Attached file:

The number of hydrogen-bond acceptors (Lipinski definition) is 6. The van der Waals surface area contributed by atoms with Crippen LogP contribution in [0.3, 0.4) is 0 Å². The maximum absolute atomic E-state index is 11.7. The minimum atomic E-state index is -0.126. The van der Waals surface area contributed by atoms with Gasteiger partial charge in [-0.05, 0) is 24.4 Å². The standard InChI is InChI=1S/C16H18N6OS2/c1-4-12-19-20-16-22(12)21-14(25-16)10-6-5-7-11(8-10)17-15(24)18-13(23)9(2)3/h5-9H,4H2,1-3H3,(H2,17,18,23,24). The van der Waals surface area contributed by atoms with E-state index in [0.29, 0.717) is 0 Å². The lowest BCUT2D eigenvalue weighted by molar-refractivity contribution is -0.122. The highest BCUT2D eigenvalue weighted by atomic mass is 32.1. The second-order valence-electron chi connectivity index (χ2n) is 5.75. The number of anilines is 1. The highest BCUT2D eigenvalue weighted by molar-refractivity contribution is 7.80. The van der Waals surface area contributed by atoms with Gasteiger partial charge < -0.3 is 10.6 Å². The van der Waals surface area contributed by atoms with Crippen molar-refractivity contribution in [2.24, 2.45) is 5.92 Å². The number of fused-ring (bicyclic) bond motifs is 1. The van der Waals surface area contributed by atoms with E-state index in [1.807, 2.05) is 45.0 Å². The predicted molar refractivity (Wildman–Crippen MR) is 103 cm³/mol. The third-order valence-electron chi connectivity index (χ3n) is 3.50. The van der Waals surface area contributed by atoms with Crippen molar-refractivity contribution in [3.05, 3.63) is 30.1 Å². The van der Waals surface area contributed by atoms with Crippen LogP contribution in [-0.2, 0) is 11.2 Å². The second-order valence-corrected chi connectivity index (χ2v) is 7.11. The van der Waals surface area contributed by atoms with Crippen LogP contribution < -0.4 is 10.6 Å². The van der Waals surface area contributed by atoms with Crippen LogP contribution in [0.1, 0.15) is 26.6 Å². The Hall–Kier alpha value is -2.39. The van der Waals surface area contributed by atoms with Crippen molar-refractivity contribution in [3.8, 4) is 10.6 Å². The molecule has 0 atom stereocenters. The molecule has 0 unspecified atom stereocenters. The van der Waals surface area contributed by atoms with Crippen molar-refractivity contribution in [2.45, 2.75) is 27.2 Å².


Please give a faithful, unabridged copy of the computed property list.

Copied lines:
The number of hydrogen-bond acceptors (Lipinski definition) is 6. The van der Waals surface area contributed by atoms with Crippen LogP contribution in [0.3, 0.4) is 0 Å². The maximum absolute atomic E-state index is 11.7. The minimum atomic E-state index is -0.126. The van der Waals surface area contributed by atoms with Gasteiger partial charge in [-0.05, 0) is 24.4 Å². The standard InChI is InChI=1S/C16H18N6OS2/c1-4-12-19-20-16-22(12)21-14(25-16)10-6-5-7-11(8-10)17-15(24)18-13(23)9(2)3/h5-9H,4H2,1-3H3,(H2,17,18,23,24). The van der Waals surface area contributed by atoms with E-state index in [0.29, 0.717) is 0 Å². The lowest BCUT2D eigenvalue weighted by molar-refractivity contribution is -0.122. The highest BCUT2D eigenvalue weighted by atomic mass is 32.1. The second-order valence-electron chi connectivity index (χ2n) is 5.75. The number of anilines is 1. The highest BCUT2D eigenvalue weighted by molar-refractivity contribution is 7.80. The van der Waals surface area contributed by atoms with Gasteiger partial charge < -0.3 is 10.6 Å². The van der Waals surface area contributed by atoms with Crippen molar-refractivity contribution in [2.24, 2.45) is 5.92 Å². The number of fused-ring (bicyclic) bond motifs is 1. The van der Waals surface area contributed by atoms with E-state index in [1.807, 2.05) is 45.0 Å². The predicted molar refractivity (Wildman–Crippen MR) is 103 cm³/mol. The third-order valence-electron chi connectivity index (χ3n) is 3.50. The van der Waals surface area contributed by atoms with Crippen molar-refractivity contribution in [3.05, 3.63) is 30.1 Å². The van der Waals surface area contributed by atoms with Crippen LogP contribution in [-0.2, 0) is 11.2 Å². The second-order valence-corrected chi connectivity index (χ2v) is 7.11. The van der Waals surface area contributed by atoms with Crippen LogP contribution < -0.4 is 10.6 Å². The van der Waals surface area contributed by atoms with Crippen LogP contribution in [0.1, 0.15) is 26.6 Å². The Hall–Kier alpha value is -2.39. The van der Waals surface area contributed by atoms with Crippen molar-refractivity contribution in [3.8, 4) is 10.6 Å². The molecule has 0 atom stereocenters. The molecule has 0 unspecified atom stereocenters. The van der Waals surface area contributed by atoms with Crippen molar-refractivity contribution in [2.45, 2.75) is 27.2 Å².